Practically Edible: Eco-friendly Dinnerware Made from Familiar Ingredients

Sugar, rice, and salt are classic pantry staples, but these foods might soon find a new home in your dish cabinet. New lines of eco-friendly dining ware and serving pieces combine biodegradability, function, and—in some cases—even a little bit of flavor!

The most exotic (and gorgeous!) of these are Himalayan pink salt plates. Mined from 500-million-year-old quarries in Pakistan, these attractive plates and serving slabs impart valuable minerals and subtle saltiness to fresh vegetables, soft cheeses, and other moist foods. By salting the food from below, the plates assure the seasoned part hits the tongue first, causing a unique flavor sensation.

The thicker serving slabs can withstand temperatures from 0 to 500 degrees Fahrenheit. To impress your guests, heat these slowly on the stove then place on a trivet to sauté thin slices of meat of shrimp right on the dining table. In the summer, store the blocks in the freezer then use to serve scoops of ice cream. Normal use will dissolve a thin layer of salt each time, but with proper care, the plates should last several years.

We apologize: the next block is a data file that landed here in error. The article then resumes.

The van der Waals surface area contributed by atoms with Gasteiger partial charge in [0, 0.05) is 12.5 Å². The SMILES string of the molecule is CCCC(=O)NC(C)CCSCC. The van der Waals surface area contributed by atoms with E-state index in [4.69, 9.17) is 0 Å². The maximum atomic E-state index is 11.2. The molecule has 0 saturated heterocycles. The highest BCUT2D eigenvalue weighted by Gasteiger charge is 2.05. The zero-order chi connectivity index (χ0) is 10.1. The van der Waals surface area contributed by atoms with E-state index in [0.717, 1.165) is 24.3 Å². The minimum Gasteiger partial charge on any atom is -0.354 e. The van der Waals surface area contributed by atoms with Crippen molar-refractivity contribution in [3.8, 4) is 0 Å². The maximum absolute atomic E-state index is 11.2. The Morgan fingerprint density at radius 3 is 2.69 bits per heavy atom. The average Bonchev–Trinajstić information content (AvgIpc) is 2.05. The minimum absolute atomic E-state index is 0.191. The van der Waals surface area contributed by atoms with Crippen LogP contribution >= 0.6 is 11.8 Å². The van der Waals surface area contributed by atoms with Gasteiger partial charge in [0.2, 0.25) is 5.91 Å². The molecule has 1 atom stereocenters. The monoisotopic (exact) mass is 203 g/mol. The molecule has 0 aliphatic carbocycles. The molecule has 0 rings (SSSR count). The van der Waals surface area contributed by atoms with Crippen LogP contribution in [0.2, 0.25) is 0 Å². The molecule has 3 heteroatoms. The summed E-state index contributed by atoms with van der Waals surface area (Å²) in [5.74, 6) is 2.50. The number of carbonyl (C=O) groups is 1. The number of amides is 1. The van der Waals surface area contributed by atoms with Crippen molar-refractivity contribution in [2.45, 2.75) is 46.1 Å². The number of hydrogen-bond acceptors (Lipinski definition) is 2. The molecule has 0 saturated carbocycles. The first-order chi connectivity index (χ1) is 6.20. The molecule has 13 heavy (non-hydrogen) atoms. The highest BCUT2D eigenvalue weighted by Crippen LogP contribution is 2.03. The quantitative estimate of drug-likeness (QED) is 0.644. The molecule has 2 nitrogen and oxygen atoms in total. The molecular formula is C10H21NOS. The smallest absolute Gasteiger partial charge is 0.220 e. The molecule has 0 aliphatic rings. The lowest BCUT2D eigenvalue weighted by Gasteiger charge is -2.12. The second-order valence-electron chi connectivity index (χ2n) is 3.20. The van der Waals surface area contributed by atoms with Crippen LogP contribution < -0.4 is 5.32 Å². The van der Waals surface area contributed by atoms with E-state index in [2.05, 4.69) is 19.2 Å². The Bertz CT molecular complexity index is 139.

The attractive slabs are even pretty enough to use as decoration! I keep mine lined up on a shelf near a window, where sunlight can sparkle right through them. When you’re done using your salt slabs in the kitchen, simply break and toss the small pieces into your bathwater for a relaxing mineral soak. (If only all recycling could feel this good!)

For something a little more suitable for everyday, a company called Grenware produces a full line of dinner plates and soup bowls made from rice hulls and coconut fiber. The elegantly curved plates are durable enough to be washed in your dishwasher, but will biodegrade in as little as four months when added to the compost pile.

If you’re expecting a crowd, you might want to pick up a package of disposable plates by Potatopak. The New Zealand-based company specializes in sustainable products made entirely of potato starch. Not only do these plates and utensils compost quickly, they’re also made without producing any toxic waste usually associated with Styrofoam production.

Also keep an eye out for products made from 100 percent sugar cane fiber or “bagasse,” which is a natural byproduct of the sugar refining process. Use them at your next party and then toss without guilt; bagasse plates will return to dirt long before you’re ready to invite that many people over again.